When the Facebook Platform launched in May 2007, many speculated on Facebook’s various opportunities for revenue generation on Platform. However, while there has been much talk of Facebook’s revenues throughout 2008, Facebook has focused the majority of its monetization efforts on direct advertising and virtual gifts sales. Why hasn’t Facebook focused more on Platform monetization?
Based on everything we’ve seen this year, Facebook has been primarily focused on growth. On Platform, that has meant 1) trying to find a sustainable balance between application developer and user interests, and 2) expanding the Platform’s reach through Facebook Connect. In the end, 2008 will be remembered as the year Facebook opted to build for the long term growth of the Platform instead of focusing on immediate Platform revenue opportunities.
Yesterday, there was a lot of discussion after we noted that Facebook has not launched the Platform payments system that was announced over one year ago. (The post was updated to clarify that Facebook has not made any new announcements regarding the future of the program; the payments system has just been apparently deprioritized while Facebook focuses on other initiatives.) In the comments of yesterday’s post, Dave McClure laid out an argument as to why Facebook’s delay in launching a payments system is “the biggest error in Facebook strategy & execution over the past 2 years.”
But is it? Here’s another take:
Let’s take a look at the current state of the transaction economy on the Facebook Platform. I’m not going to speculate on numbers here, but for the sake of argument, let’s consider the three widely varying cases that 2008 Platform transactions totaled a) $50 million, b) $150 million, and c) $250 million. Without going into too much detail, let’s quickly approximate that Facebook could net 5% of sales through an integrated payments solution.
At the end of the day, those fees might have added around a) $2.5 million, b) $7.5 million, or c) $12.5 million to Facebook’s top line, not accounting for the lift in transactions that would likely have arisen from a more frictionless payment option. Based on popular estimates of between $250-$300 million in Facebook’s 2008 revenues, a platform payment system could have reasonably boosted total revenues by 3-5+% this year.
Other Platform monetization possibilities (i.e. a Facebook-operated ad network) and operational costs aside, let’s compare the ballpark characteristics of that option to what Facebook decided to focus on in 2008 instead.
1) The first half of 2008 was focused on redesigning various elements of the Facebook Platform and profile, because Facebook was concerned that the user experience problems being created by some applications would negatively impact the health and viability of the Platform as a whole. While developer reactions to the changes were very mixed, Facebook’s overall virality and engagement metrics have continued to increase. And as for apps, many “widget-only” applications have experienced a big traffic decline since the profile redesign, but many social applications have continued to thrive. 50+ developers currently engage over 1 million people per month, while 400 applications currently reach over 100,000 people monthly.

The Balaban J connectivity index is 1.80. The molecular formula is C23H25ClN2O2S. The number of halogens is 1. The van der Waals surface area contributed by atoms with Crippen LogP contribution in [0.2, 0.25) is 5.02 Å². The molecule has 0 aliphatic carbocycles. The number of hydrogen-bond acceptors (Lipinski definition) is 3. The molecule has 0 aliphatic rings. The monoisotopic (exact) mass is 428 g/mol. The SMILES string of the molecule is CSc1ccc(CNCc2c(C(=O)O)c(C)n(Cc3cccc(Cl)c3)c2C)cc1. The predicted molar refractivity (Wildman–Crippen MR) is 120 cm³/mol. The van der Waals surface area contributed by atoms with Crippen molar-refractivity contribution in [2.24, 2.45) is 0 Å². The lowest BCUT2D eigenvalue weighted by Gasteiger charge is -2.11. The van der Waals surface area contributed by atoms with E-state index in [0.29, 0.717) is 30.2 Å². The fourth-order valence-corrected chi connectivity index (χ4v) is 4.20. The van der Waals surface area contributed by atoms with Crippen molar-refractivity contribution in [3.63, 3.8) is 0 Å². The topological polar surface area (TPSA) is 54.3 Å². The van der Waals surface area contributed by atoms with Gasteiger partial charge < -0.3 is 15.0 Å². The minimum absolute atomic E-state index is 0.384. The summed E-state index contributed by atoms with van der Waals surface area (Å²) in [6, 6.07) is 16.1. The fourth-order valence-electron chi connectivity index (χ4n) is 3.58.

2) The latter part of 2008 was focused on the launch of Facebook Connect, Facebook’s broader strategy to extend the Platform off Facebook.com (see our previous thoughts on Facebook Connect monetization). Unlike previous off-Facebook product launches, with Connect, Facebook took a much more deliberate approach toward explaining the value proposition of Facebook Connect to the market and working with early adopters to both ensure a good user experience and maximize ROI for Connect partners. As a result, dozens of sites have launched Facebook Connect implementations so far, and there have been no major privacy issues. Overall, Connect is off to a solid start.
Given that Facebook is likely fairly well positioned with cash on hand and (from what we hear) healthy sales going into the new year, there’s a pretty good argument that Facebook was right to prioritize focusing on longer term Platform growth over nearer term Platform monetization opportunities in 2008. Besides, it’s not as though current third party solutions like Paypal, Zong, and Spare Change aren’t working well. (And many developers are doing very well with offer networks like Offerpal and Super Rewards that offer a variety of third party payment options.)
In the end, Facebook is very likely to develop its own in house systems for monetizing the Platform at some point. However, Facebook has the luxury of taking a somewhat longer view toward the future of its business and does not need to prioritize efforts like platform payments in the immediate term. For now, Facebook seems to be focused on bigger strategic issues that will more significantly affect its revenue growth in the coming years.